27.  On the memorial of St. Vincent de Paul, the liturgical ministers of St. James Cathedral gathered for “Liturgy Day,” a chance to get renewed in their ministries and to celebrate the Eucharist together.
 
October
2.  In the evening, Sister Helen Prejean, CSJ, gave the 2nd Annual St. James Cathedral Lecture:  Dead Man Walking, the Journey Continues.  More than 300 people packed Cathedral Hall for her riveting and powerful presentation.  It was a great privilege to welcome this modern-day prophet to St. James Cathedral.
6.  On this first Sunday of the month, the children of our Children’s Faith Formation programs received a special blessing at the Noon Mass, along with their parents and catechists.
11.  Archbishop Brunett presided at a special Mass in honor of the 175th anniversary of the founding of the Society of St. Vincent de Paul.  Representatives of more than 80 conferences from around the Archdiocese of Seattle participated in a festive entrance procession.
26.  We welcomed Father Ron Rolheiser, OMI, who gave a talk in the Cathedral on spirituality and aging, a special event sponsored by Catholic Community Services.
 
November
1.  We celebrated the Solemnity of All Souls with the glorious music of Mozart.  In his homily for today, Father Ryan said:  “The Church invites us to come face-to-face with mortality—to make friends with it, strange as that may seem.  The Church invites us to do as St. Francis of Assisi did, to come to the point where we think of death as Sister Death—where we look upon the hour of its arrival, known only to God, as a gift which God will give in his own good time, a most surprising and paradoxical gift because, while it looks like the end, it is really only the beginning— the very path to life in its fullness.  It was for Jesus and it will be for us.”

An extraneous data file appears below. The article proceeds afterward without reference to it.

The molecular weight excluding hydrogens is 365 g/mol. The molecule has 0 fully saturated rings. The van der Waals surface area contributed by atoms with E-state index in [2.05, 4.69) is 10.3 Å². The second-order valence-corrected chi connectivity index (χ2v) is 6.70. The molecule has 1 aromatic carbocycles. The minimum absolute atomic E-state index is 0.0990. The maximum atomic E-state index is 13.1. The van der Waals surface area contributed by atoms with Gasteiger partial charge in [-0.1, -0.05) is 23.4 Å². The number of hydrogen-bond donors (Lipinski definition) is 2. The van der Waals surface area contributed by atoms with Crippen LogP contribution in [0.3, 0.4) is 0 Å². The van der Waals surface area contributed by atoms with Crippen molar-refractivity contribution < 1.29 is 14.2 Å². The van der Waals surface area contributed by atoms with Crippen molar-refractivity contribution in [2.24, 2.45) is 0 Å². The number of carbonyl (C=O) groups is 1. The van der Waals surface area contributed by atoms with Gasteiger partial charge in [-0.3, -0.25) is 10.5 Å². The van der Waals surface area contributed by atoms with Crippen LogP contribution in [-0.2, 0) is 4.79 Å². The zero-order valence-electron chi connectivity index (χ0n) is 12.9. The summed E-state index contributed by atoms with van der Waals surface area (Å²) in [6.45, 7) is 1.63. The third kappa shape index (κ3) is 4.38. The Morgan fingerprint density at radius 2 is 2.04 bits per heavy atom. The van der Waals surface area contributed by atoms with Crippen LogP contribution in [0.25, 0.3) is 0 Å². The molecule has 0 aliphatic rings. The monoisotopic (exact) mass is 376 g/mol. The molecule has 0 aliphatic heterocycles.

3.  On the Feast of St. Martin de Porres, we gathered for our third annual Mass in memory of the homeless men and women who have died on the streets of King County in the past year.  At the conclusion, all gathered in the Cathedral courtyard as the Cathedral’s “Thomas” bell was tolled eighty-nine times, once for each person who died.
9.  Our annual Sacrificial Giving Sunday coincided this year with the Solemnity of the Dedication of St. John Lateran.  Parishioners Becky Brauer and Rex Wardlaw gave the witness talk this year.  The morning Masses were followed by our annual Ministries Fair, a chance to explore the rich variety of ministry opportunities (more than 40 strong!) of St. James Cathedral.
22.  Our own parishioner Todd Strange was ordained to the transitional diaconate in preparation for his priestly ordination, to take place June, 2009.  The ordination took place at Sacred Heart Seminary in Hales Corners, Wisconsin.
23.  The Solemnity of Jesus Christ the King marked the end of the liturgical year.  Father Ryan said:  “The king, the Christ, is the very least of our brothers and sisters—the very least: the least likely, often the least likable and the least likely to succeed…. This isn’t my gospel, nor is it some left wing social manifesto.  It is the Christian gospel, the only gospel we have.”
27.  Mass was the perfect beginning to the celebration of Thanksgiving Day.  At this beautiful celebration, all were invited to bring gifts of non-perishable food items for the poor, which were placed around the altar at offertory time.
 

—M.L.